Alexandre Lacazette, Arsenal, Blog, Blog Post, Clubs, English Premier League

The ESPN FC crew discuss Alexandre Lacazette’s move to Arsenal.
The ESPN FC crew discuss Alexandre Lacazette’s move to Arsenal.
The ESPN FC crew discuss Alexandre Lacazette’s move to Arsenal.
The ESPN FC crew discuss Alexandre Lacazette’s move to Arsenal.
The ESPN FC crew discuss Alexandre Lacazette’s move to Arsenal.

After handing the No. 9 shirt to record £53 million signing Alexandre Lacazette, Arsenal are hoping they’ve finally found a player who will live up to the number.

But perhaps the French striker should have looked at the list of former wearers before accepting the number, as it doesn’t seem to bring a whole lot of luck.

Some Arsenal fans even talk about a “curse” being attached to the shirt, and it’s easy to see why: No fewer than eight players have worn the Arsenal No. 9 since Nicolas Anelka left the club in 1999. And for one reason or another, they all struggled to make an impact on Arsene Wenger’s team. None of them lasted more than three years.

Here’s a look at those players, and why Lacazette may have reason to be worried …

1999-00: Davor Suker

Suker was part of the deal that saw Anelka join Real Madrid, but didn’t prove to be much of a replacement for the Frenchman. He scored 11 goals in his only season at Arsenal before Wenger offloaded him to West Ham.

2001-03: Francis Jeffers

Jeffers may go down as one of Wenger’s more ill-advised signings, as Arsenal spent £8 million buying the striker from Everton. He never came close to displacing Thierry Henry or even Sylvain Wiltord, and left the club after netting just eight goals over two seasons.

2004-06: Jose Antonio Reyes

There were high hopes that Reyes could be Henry’s long-term successor when the Spaniard arrived from Sevilla in a deal worth up to £17m. Instead, he became another disappointment, netting 23 goals in 110 games over three seasons. Perhaps he’ll be best remembered for being sent off near the end of the 2005 FA Cup final against Manchester United, which Arsenal nevertheless won on penalties.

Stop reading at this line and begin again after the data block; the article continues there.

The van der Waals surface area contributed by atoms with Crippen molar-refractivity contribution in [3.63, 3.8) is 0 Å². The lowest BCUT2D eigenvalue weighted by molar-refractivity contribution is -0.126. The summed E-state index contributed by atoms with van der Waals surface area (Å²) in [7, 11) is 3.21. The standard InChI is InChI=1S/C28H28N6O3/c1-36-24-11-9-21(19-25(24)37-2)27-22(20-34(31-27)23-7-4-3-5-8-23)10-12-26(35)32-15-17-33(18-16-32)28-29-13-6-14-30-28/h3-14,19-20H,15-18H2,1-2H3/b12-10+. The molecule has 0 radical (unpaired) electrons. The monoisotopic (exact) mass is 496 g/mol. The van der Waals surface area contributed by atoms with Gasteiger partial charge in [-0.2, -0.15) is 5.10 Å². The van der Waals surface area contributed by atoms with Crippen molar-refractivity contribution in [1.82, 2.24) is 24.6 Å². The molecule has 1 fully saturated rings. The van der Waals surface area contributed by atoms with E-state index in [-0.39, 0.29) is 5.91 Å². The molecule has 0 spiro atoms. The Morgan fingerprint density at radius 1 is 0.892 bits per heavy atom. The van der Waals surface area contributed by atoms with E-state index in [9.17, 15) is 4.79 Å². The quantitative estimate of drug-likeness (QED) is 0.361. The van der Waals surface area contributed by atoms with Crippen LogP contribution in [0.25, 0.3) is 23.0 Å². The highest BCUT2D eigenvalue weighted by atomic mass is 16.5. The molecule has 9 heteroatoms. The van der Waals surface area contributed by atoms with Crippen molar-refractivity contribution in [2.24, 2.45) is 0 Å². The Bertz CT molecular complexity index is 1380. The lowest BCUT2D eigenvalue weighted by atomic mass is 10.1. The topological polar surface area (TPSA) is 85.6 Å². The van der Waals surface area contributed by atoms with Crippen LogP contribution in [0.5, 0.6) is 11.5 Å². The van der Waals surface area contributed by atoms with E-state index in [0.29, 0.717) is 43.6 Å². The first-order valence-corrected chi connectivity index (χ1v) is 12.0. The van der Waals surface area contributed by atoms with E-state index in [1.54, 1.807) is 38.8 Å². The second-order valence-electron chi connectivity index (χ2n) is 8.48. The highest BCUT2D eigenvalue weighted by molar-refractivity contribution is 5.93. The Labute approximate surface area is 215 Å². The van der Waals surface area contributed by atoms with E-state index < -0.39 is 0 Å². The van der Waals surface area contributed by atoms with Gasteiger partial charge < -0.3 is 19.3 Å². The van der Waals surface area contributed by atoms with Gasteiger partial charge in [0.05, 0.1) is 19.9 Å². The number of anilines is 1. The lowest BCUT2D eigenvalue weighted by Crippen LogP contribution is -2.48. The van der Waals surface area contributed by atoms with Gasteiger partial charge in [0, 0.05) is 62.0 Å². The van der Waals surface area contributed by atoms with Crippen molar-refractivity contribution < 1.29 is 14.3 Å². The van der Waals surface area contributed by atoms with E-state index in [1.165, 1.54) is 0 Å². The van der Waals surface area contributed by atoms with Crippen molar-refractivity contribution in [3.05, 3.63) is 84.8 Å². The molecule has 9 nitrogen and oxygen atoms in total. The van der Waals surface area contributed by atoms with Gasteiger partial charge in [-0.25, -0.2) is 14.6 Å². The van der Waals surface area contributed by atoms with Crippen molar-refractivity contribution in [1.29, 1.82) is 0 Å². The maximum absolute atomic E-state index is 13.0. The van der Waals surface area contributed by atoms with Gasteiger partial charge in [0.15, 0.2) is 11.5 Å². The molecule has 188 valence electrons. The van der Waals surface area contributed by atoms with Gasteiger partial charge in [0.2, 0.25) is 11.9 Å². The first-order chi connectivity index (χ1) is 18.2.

Jose Antonio Reyes failed to build on a bright start at Arsenal, lasting just two years.

2006-07: Julio Baptista

Baptista joined on a season-long loan from Real Madrid with Reyes going in the opposite direction, but the bulky Brazilian struggled with the pace of the Premier League. Aside from his four-goal performance at Liverpool in the League Cup, he never looked comfortable in Wenger’s attack and finished with just three league goals on the campaign.

2007-10: Eduardo da Silva

Unlike the previous names on this list, Eduardo was actually a success at the Emirates, until a gruesome leg break at Birmingham in 2008 ruined his career. The Brazilian never fully recovered his previous form, and Arsenal fans can only wonder how good he could have been if not for injury. 

2011-12: Park Chu-Young

This was another curious signing by Wenger, as the South Korean never seemed likely to be a regular part of Arsenal’s first team. He only made one league appearance — as an 82nd-minute substitute — and his lone goal for the Gunners came in a 2-1 League Cup win over Bolton.

2012-15: Lukas Podolski

Like Eduardo, Podolski can hardly be called a failure after netting 31 goals in 82 games and establishing himself as a firm fans’ favourite. But despite a lethal left foot, the German couldn’t hold down a regular place in Wenger’s attack and was usually shunted out wide instead of playing up front. Nevertheless, he’ll be remembered fondly at the Emirates, both for his goals and his personality.

2016-17: Lucas Perez

Perez felt a bit like a panic buy when he was brought in from Deportivo La Coruna last summer for £17m. Wenger had promised to buy a striker, but missed out on Lacazette and Alvaro Morata (along with several other targets if reports were correct) and was forced to make a late deal for Perez. Once Alexis Sanchez emerged as an option up front, however, Perez was never really given a chance, despite racking up seven goals and five assists during his limited playing time.

Mattias is ESPN FC’s Arsenal correspondent. Follow him on Twitter: @MattiasKaren.

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